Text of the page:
Thanks to the development of technology, patients now have access to advanced diagnostics, cutting-edge treatments and more novel treatment options – all of which are transforming the healthcare industry. For example, Harvard’s AI team has shown that it can pinpoint with 92 % accuracy cancer cells among samples of breast tissue cells. Another study by the University of Heidelberg found that deep learning can identify 95% of melanomas, compared to 86% for dermatologists.
At Benevolent, we use the power of artificial intelligence to unlock new areas of knowledge and to employ that knowledge to remake the way medicines are discovered and developed. In our drug programme for ALS, our Benevolent Platform™ was able to discover novel compounds previously not identified in ALS, including one which showed delay of symptom onset when tested in the gold standard disease model.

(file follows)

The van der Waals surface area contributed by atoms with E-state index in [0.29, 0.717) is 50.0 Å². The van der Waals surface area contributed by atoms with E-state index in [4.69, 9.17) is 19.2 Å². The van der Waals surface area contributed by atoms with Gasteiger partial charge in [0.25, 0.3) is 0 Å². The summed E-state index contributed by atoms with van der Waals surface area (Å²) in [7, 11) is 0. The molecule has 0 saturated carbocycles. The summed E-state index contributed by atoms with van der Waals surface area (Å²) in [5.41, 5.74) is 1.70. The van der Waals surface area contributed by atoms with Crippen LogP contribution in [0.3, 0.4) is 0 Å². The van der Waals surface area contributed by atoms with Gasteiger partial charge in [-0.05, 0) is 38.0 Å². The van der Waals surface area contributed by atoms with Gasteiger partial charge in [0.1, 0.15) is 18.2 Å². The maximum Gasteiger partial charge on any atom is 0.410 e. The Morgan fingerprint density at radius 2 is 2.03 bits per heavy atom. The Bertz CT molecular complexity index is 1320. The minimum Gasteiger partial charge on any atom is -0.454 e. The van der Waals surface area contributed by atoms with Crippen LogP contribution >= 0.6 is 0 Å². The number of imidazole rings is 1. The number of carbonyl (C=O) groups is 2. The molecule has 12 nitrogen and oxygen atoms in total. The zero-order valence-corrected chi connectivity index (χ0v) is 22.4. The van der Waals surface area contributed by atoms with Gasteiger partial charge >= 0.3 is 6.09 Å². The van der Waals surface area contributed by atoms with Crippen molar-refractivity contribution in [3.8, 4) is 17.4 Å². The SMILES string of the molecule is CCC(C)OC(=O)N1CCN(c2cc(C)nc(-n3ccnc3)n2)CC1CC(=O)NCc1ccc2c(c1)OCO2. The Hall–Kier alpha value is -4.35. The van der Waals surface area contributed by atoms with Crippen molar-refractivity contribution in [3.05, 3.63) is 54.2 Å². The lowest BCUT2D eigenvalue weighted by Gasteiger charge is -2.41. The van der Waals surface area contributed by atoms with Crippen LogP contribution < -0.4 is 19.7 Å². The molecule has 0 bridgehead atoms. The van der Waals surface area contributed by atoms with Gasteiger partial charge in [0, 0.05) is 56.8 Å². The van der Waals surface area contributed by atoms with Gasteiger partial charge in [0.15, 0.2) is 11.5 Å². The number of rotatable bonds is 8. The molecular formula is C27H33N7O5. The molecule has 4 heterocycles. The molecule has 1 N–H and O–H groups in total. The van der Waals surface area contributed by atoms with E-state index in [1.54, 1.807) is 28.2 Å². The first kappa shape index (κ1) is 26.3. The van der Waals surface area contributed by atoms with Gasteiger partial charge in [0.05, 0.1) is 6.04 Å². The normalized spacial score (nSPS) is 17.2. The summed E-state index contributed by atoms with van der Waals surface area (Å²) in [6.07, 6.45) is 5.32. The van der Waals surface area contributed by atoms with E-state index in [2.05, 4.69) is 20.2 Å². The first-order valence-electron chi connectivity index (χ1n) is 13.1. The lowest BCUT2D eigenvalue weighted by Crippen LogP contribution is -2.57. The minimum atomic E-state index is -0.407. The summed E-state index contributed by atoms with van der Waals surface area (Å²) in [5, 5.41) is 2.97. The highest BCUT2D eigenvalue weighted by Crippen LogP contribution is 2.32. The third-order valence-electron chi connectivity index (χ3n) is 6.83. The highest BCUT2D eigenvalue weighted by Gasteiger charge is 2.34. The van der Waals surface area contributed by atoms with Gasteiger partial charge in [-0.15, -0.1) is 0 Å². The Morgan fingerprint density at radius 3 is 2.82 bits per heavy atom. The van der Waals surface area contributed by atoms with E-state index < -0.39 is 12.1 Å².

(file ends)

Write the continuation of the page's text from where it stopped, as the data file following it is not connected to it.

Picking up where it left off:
Our team’s strength comes from working in a unique, integrated approach which uses AI to augment scientists capabilities to process data and to reason in thousands of dimensions simultaneously. We innovate by enhancing and augmenting our scientists capabilities to discover, develop and test new medicines.
At NeurIPS this year, we will present some of our latest research, authored by our AI and scientific teams, who have embraced this collaborative and integrated approach in their day-to-day work.